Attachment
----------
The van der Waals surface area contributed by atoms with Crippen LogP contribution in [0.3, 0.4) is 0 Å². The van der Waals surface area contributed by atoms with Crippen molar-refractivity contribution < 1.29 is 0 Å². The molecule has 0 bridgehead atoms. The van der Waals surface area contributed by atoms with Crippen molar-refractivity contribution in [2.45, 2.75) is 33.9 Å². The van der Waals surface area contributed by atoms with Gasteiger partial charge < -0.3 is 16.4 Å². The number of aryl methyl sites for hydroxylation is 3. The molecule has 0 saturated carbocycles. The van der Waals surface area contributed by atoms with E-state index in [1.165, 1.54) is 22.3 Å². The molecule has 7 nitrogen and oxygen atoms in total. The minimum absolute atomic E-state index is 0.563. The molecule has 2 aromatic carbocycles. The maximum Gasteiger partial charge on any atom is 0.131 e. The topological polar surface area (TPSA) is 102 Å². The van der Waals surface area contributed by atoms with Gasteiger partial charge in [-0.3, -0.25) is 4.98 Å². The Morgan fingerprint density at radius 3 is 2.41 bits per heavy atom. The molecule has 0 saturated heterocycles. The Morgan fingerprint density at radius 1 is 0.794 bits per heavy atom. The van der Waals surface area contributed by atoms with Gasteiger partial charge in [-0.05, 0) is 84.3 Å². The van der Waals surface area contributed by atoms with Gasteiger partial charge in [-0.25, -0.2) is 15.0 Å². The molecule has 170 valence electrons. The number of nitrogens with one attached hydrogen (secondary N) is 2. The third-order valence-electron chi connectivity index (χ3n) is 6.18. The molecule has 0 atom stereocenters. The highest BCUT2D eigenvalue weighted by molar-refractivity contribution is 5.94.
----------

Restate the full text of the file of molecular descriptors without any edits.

The van der Waals surface area contributed by atoms with Crippen LogP contribution in [0.3, 0.4) is 0 Å². The van der Waals surface area contributed by atoms with Crippen molar-refractivity contribution < 1.29 is 0 Å². The molecule has 0 bridgehead atoms. The van der Waals surface area contributed by atoms with Crippen molar-refractivity contribution in [2.45, 2.75) is 33.9 Å². The van der Waals surface area contributed by atoms with Gasteiger partial charge < -0.3 is 16.4 Å². The number of aryl methyl sites for hydroxylation is 3. The molecule has 0 saturated carbocycles. The van der Waals surface area contributed by atoms with E-state index in [1.165, 1.54) is 22.3 Å². The molecule has 7 nitrogen and oxygen atoms in total. The minimum absolute atomic E-state index is 0.563. The molecule has 2 aromatic carbocycles. The maximum Gasteiger partial charge on any atom is 0.131 e. The topological polar surface area (TPSA) is 102 Å². The van der Waals surface area contributed by atoms with Gasteiger partial charge in [-0.3, -0.25) is 4.98 Å². The Morgan fingerprint density at radius 3 is 2.41 bits per heavy atom. The molecule has 0 saturated heterocycles. The Morgan fingerprint density at radius 1 is 0.794 bits per heavy atom. The van der Waals surface area contributed by atoms with Gasteiger partial charge in [-0.05, 0) is 84.3 Å². The van der Waals surface area contributed by atoms with Gasteiger partial charge in [-0.25, -0.2) is 15.0 Å². The molecule has 170 valence electrons. The number of nitrogens with one attached hydrogen (secondary N) is 2. The third-order valence-electron chi connectivity index (χ3n) is 6.18. The molecule has 0 atom stereocenters. The highest BCUT2D eigenvalue weighted by molar-refractivity contribution is 5.94.